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Larbi Mirikan | the Moroccan who crossed the Atlantic in a fishing boat to America

by Dahmani Youssef and Latifa Babas

Larbi Babmar, nicknamed «Larbi Mirikan», accompanied by his friend, had started an unprecedented adventure. In the 1980s, the two adventurers had decided to go to the United States, using a fishing boat.

Because it is out of the ordinary and even hard to believe, Moroccan writer Hassan Ramouti decided to immortalize the story of the Moroccan sailor Larbi Babmar in a book entitled «Al Imtidad Al Azraq» (the blue extension). Published in 2013, the book was based on the story told by this Moroccan adventurer himself, after a journey that lasted more than three months.

The idea of crossing the Atlantic aboard a fishing boat was first evoked by a certain Mohamed Faouzi, a Casablanca-native who one day came to Larbi Babmar and told him about it. Babmar accepted after consulting his parents and his wife. In «Al Imtidad Al Azraq» he said that his wife did not oppose this idea. «She thought that America is very close to Morocco, because she had never been to school», he recalled.


Larbi later admitted that his calculations before the trip were not correct, even though he knew that this trip would take many days, he did not expect it to last for 90 days. «I had not asked those who know the distance between Essaouira beach and America. I thought I would get there with my friend in about a month», said Larbi Babmar. «The reason why we did that was because my friend and I did not want anyone to know about this trip. Everyone would oppose it and consider us crazy», he explained.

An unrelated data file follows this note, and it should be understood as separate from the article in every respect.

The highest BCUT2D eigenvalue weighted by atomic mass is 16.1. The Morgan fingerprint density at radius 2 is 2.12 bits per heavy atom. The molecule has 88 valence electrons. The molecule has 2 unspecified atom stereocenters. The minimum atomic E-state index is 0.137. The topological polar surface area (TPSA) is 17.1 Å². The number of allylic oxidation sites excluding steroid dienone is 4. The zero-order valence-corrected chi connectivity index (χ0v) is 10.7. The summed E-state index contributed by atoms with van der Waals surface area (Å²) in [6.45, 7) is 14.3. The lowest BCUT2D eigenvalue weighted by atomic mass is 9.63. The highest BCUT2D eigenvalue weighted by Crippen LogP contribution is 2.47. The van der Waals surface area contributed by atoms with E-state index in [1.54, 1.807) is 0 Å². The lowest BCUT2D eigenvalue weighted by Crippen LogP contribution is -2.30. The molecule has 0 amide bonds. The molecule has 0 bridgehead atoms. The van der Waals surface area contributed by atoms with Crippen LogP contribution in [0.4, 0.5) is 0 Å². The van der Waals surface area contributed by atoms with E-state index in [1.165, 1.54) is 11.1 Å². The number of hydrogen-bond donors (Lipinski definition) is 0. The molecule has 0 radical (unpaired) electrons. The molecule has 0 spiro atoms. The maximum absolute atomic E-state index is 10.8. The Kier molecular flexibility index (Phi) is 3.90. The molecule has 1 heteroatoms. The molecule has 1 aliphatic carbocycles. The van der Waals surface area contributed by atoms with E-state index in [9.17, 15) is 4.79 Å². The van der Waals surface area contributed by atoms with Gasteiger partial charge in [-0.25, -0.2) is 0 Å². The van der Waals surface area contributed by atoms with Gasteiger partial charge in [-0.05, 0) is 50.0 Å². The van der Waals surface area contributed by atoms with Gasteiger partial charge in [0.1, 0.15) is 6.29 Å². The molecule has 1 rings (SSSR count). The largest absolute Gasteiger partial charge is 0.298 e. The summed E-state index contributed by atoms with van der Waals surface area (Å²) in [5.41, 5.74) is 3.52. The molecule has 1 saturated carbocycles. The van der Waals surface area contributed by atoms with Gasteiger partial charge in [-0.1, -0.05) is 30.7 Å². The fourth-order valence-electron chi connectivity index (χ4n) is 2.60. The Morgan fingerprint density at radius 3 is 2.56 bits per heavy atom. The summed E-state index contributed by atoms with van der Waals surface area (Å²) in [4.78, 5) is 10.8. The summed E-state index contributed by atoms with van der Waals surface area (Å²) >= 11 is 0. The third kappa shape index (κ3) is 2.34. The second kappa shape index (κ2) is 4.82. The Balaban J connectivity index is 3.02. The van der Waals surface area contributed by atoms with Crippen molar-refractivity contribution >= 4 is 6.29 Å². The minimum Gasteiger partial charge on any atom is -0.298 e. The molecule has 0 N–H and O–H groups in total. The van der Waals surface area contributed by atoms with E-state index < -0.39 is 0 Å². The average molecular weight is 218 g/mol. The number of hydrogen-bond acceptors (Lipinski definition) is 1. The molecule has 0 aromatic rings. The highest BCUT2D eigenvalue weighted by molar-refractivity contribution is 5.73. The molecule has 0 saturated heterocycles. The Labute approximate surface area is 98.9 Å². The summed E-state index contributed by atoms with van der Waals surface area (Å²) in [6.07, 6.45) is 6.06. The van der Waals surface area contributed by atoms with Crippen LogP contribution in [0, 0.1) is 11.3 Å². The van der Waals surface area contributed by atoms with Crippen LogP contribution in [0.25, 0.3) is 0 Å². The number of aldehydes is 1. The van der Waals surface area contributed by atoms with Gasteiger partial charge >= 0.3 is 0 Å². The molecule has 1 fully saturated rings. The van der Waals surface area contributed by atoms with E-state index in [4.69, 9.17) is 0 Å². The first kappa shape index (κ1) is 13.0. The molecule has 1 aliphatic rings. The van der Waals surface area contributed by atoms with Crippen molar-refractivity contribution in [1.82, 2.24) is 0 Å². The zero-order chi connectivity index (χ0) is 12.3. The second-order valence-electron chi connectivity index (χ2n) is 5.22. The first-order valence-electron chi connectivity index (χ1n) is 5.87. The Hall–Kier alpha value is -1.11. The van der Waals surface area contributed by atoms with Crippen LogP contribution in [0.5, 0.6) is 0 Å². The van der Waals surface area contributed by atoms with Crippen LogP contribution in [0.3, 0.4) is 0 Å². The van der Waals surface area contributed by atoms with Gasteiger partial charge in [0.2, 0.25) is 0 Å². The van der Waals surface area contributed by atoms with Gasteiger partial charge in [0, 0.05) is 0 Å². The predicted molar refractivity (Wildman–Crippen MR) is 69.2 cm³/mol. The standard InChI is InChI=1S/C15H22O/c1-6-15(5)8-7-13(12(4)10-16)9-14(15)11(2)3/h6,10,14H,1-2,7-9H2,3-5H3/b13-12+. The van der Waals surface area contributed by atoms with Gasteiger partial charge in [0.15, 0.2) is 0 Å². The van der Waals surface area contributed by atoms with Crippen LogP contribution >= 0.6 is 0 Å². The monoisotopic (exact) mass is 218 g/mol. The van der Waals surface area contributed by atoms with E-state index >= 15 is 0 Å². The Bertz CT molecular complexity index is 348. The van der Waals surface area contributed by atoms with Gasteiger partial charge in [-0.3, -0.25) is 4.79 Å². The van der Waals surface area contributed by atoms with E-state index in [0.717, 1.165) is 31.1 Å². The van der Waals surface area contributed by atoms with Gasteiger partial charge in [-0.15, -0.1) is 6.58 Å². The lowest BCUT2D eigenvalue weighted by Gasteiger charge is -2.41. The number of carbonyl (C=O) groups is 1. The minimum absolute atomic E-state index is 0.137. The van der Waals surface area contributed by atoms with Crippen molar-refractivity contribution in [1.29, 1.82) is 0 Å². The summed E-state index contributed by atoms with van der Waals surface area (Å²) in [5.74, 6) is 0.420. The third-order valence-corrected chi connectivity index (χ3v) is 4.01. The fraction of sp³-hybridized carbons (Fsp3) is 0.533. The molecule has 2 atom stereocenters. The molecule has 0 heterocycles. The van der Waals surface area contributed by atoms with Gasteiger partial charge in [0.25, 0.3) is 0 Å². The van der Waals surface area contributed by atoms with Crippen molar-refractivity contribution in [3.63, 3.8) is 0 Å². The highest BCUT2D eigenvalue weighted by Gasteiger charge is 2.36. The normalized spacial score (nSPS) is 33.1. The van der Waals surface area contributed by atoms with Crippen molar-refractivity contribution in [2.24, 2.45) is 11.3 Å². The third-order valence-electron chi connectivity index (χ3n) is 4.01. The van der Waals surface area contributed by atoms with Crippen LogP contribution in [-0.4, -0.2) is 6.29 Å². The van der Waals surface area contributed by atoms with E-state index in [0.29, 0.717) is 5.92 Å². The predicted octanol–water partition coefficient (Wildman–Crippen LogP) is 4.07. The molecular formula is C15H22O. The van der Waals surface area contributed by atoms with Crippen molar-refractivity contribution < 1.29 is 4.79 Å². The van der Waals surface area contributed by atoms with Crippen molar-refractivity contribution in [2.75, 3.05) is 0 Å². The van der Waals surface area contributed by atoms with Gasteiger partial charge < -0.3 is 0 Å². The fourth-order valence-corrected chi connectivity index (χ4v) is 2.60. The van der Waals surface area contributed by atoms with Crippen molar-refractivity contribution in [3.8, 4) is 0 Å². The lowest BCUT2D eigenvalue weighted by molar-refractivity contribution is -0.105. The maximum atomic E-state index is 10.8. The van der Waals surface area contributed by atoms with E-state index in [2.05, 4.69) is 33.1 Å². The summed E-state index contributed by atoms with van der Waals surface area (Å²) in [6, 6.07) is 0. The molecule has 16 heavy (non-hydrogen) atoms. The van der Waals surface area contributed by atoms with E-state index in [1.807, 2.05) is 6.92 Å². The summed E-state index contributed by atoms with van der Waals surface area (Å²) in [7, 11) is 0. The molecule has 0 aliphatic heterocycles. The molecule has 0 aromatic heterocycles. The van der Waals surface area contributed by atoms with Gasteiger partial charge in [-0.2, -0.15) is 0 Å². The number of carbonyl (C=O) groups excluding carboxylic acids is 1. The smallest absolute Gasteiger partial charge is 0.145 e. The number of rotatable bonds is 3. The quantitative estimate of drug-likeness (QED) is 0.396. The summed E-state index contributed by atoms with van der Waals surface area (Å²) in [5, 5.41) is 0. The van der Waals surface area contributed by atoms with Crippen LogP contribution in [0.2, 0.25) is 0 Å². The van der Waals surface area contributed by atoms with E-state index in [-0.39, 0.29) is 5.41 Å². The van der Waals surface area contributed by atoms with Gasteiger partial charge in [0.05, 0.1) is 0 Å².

Sailing for more than 90 days

The choice of August 20, 1989, as the start date of the adventure was not arbitrary. Larbi and his friend knew that during this national holiday they could keep a low profile in the post of Mogador, without attracting the attention of cost guards. Larbi Babmar, born in 1950 in the Diabat region near Essaouira, remembers how his traveling companion had «returned from Casablanca and had bought some products with him, such as chocolate, fruit, sugar, figs, cigarettes and oil» as well as «cans to store water and two small gas canisters». «My friend had not forgotten about fishing tools to help us when the food stock gets exhausted, as well as a small radio and a flashlight», he recalled.

«Some friends were present at the port to say goodbye, as was my youngest son. The image of his tears on his cheeks is still in my mind to this day».Larbi Babmar.


After three days of sailing, the adventurer seriously considered returning to Essaouira, but his friend tried to persuade him not to. «When the boat left the harbor, I looked back every now and then, seeing the mainland and my city slowly receding», Larbi remembered.

At first, the sailor was counting the days by carving little marks with a sharp tool on the edge of his boat, before giving up as «the days had become the same». During the journey, conversations had become a way to forget time.

After their food ran out, the two Moroccans turned to fishing. «We used to empty the entrails of the fish and put them in the sun to become food for us during our long journey», said Larbi Babmar, who also mentioned violent storms that threatened their lives, but which they managed to survive thanks to the wisdom of the sailor and his experience. «I had once seen a big fish. It seemed at first like a small submarine», he said.